Sunday, May 03, 2009

West Bend, WI Library Board Members Dismissed for Doing Their Job

Publisher's Weekly reported recently that "four members of a library board in West Bend, Wis., were dismissed last week for refusing to remove controversial books from the library’s young adult section..." (read the entire PW article at

I wish the PW writer had put it like this: "Four members of a library board in West Bend, Wis., were dismissed for doing their jobs responsibly and acting in accordance with constitutional principles and laws regarding free speech."

A number of organizations—the American Booksellers Foundation for Free Expression, the National Coalition Against Censorship, the Association of American Publishers and PEN American Center—all criticized the dismissals, which is terrific, but perhaps the alternative phrasing I offered might have prompted a broader swath of people to protest. 

The language we use to talk about censorship issues must be accurate and specific.  Otherwise, we engage in conversations based on terms so vague as to be almost meaningless, making it nearly impossible for people with opposing points of view to understand each other.

Also from the PW article: "[Two library] patrons accused the library of promoting “the overt indoctrination of the gay agenda in our community” and demanded that the library add books “affirming traditional heterosexual perspectives.” After reading this, I found myself scratching my head. If Brent Hartinger's GEOGRAPHY CLUB, Stephan Chbosky’s THE PERKS OF BEING A WALLFLOWER, and Esther Drill’s DEAL WITH IT! A WHOLE NEW APPROACH TO YOUR BODY, BRAIN, AND LIVE AS A gURL are pushing "a gay agenda," does that mean books addressing themes about heterosexual sexuality are promoting a hetero agenda? What exactly do the accusing patrons mean when they say "gay agenda"? My understanding of the term "gay agenda" is that it has to do with ensuring that all homosexual people have equal rights under the law. Do the two patrons think that's a bad thing? Or--as I suspect--do the two patrons see the gay agenda as something insidious and threatening—such as that books addressing homosexuality will make everyone who reads them gay? Or maybe those patrons fear a gay agenda promoting tolerance of homosexual people in all settings--in churches, schools, etc. I'm still speculating here; I have no idea exactly what "gay agenda" means to the folks who initiated the book removals. But I find myself wondering, if tolerating gay people and gay-themed books is the problem, just why is tolerating them so...intolerable? I don't understand. I thought tolerance of differences among people was a good and desirable and even honorable thing.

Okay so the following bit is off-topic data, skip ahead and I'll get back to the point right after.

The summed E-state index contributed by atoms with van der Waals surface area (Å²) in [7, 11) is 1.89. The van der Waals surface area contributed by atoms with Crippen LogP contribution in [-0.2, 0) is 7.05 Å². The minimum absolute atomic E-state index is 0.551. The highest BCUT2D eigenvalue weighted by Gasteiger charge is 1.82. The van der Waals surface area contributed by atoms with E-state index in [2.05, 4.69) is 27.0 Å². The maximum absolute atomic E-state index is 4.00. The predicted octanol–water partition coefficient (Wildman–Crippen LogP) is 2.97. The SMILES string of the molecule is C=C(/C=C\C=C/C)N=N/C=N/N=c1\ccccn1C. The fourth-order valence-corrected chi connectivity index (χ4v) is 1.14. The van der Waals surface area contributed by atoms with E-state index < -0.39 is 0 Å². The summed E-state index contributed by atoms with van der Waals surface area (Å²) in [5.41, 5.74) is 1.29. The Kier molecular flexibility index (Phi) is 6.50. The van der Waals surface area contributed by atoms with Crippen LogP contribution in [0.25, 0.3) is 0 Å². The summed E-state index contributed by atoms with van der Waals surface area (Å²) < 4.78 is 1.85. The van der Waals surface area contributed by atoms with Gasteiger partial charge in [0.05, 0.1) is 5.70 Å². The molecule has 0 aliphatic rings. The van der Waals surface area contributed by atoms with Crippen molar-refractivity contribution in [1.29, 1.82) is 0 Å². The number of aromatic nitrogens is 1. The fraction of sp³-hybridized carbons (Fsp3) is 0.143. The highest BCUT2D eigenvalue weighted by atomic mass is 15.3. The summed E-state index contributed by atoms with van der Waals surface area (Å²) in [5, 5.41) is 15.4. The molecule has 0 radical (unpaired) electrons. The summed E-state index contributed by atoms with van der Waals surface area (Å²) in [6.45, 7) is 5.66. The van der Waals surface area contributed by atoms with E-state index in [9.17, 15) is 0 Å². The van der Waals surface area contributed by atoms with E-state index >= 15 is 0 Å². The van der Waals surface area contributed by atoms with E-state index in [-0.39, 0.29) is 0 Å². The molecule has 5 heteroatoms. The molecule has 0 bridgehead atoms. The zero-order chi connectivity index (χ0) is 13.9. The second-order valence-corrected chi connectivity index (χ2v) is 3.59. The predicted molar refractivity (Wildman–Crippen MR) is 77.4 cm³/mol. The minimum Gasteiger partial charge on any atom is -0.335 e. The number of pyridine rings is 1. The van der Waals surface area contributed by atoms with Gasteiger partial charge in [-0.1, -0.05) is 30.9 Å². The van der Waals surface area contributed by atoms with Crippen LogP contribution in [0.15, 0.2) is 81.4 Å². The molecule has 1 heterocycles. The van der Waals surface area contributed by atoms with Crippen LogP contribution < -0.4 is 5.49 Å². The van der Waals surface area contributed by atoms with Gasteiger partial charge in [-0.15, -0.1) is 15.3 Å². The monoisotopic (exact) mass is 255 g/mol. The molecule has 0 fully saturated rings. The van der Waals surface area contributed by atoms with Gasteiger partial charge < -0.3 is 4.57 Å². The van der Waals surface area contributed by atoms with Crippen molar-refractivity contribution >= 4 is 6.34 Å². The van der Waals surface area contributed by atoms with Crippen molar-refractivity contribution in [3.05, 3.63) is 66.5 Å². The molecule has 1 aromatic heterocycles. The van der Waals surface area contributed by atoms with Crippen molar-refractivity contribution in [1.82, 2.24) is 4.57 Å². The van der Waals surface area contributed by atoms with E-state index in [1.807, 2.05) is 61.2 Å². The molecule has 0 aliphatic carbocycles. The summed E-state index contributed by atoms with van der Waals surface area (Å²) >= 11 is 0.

The two patrons who initially complained back in February about the West Bend library's YA collection including books about gay, lesbian, bisexual, and transgender issues also demanded that the library add books "affirming traditional heterosexual perspectives." Considering that public library collections everywhere, including, I assume, West Bend's, already contain a majority of books in which the romantic and sexual interactions take place between people of opposite genders, I'm not sure what sorts of books these disgruntled patrons would like to add. It would be interesting to know. Specifically.

I wish everyone engaged in conversations about censorship and book removal would define their terms and points of view with great specificity. It's my hope--perhaps naïve, but still--that if we examine what we're really wanting and get specific about what we really object to—or fear—we might have a very different sort of conversation, a more productive sort. And we might have more people willing to stand up to improper librarian dismissals and book removals as well as violations of the First Amendment.

Which, from the point of view of those of us at As If!, would be a good thing.

Posted by Deborah Davis

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